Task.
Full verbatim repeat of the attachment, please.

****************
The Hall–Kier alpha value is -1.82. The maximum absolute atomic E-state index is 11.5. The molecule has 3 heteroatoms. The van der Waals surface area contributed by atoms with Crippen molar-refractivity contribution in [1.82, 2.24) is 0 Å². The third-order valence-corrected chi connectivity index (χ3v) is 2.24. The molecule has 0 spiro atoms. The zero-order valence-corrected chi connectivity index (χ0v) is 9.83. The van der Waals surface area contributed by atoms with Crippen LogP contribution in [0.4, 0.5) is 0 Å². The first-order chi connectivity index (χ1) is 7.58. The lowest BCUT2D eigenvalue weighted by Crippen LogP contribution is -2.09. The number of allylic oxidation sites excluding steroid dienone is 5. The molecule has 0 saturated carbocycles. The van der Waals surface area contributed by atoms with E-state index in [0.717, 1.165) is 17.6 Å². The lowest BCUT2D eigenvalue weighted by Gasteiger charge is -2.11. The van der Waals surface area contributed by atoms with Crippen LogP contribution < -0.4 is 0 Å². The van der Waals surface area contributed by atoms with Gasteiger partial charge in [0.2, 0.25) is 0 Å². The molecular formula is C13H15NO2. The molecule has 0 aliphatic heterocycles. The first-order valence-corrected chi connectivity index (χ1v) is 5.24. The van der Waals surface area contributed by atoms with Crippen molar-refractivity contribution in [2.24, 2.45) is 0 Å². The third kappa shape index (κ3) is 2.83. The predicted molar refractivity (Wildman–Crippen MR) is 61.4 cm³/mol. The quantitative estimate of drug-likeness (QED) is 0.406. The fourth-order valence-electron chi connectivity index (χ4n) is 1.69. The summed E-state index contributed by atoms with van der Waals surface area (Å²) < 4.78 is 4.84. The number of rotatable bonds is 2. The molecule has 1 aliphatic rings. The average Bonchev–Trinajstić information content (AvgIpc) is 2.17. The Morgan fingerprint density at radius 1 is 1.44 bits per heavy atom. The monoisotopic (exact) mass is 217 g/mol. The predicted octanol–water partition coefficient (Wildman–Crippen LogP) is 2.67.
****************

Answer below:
The Hall–Kier alpha value is -1.82. The maximum absolute atomic E-state index is 11.5. The molecule has 3 heteroatoms. The van der Waals surface area contributed by atoms with Crippen molar-refractivity contribution in [1.82, 2.24) is 0 Å². The third-order valence-corrected chi connectivity index (χ3v) is 2.24. The molecule has 0 spiro atoms. The zero-order valence-corrected chi connectivity index (χ0v) is 9.83. The van der Waals surface area contributed by atoms with Crippen LogP contribution in [0.4, 0.5) is 0 Å². The first-order chi connectivity index (χ1) is 7.58. The lowest BCUT2D eigenvalue weighted by Crippen LogP contribution is -2.09. The number of allylic oxidation sites excluding steroid dienone is 5. The molecule has 0 saturated carbocycles. The van der Waals surface area contributed by atoms with E-state index in [0.717, 1.165) is 17.6 Å². The lowest BCUT2D eigenvalue weighted by Gasteiger charge is -2.11. The van der Waals surface area contributed by atoms with Crippen LogP contribution < -0.4 is 0 Å². The van der Waals surface area contributed by atoms with Gasteiger partial charge in [0.2, 0.25) is 0 Å². The molecular formula is C13H15NO2. The molecule has 0 aliphatic heterocycles. The first-order valence-corrected chi connectivity index (χ1v) is 5.24. The van der Waals surface area contributed by atoms with Crippen molar-refractivity contribution in [2.24, 2.45) is 0 Å². The third kappa shape index (κ3) is 2.83. The predicted molar refractivity (Wildman–Crippen MR) is 61.4 cm³/mol. The quantitative estimate of drug-likeness (QED) is 0.406. The fourth-order valence-electron chi connectivity index (χ4n) is 1.69. The summed E-state index contributed by atoms with van der Waals surface area (Å²) < 4.78 is 4.84. The number of rotatable bonds is 2. The molecule has 1 aliphatic rings. The average Bonchev–Trinajstić information content (AvgIpc) is 2.17. The Morgan fingerprint density at radius 1 is 1.44 bits per heavy atom. The monoisotopic (exact) mass is 217 g/mol. The predicted octanol–water partition coefficient (Wildman–Crippen LogP) is 2.67.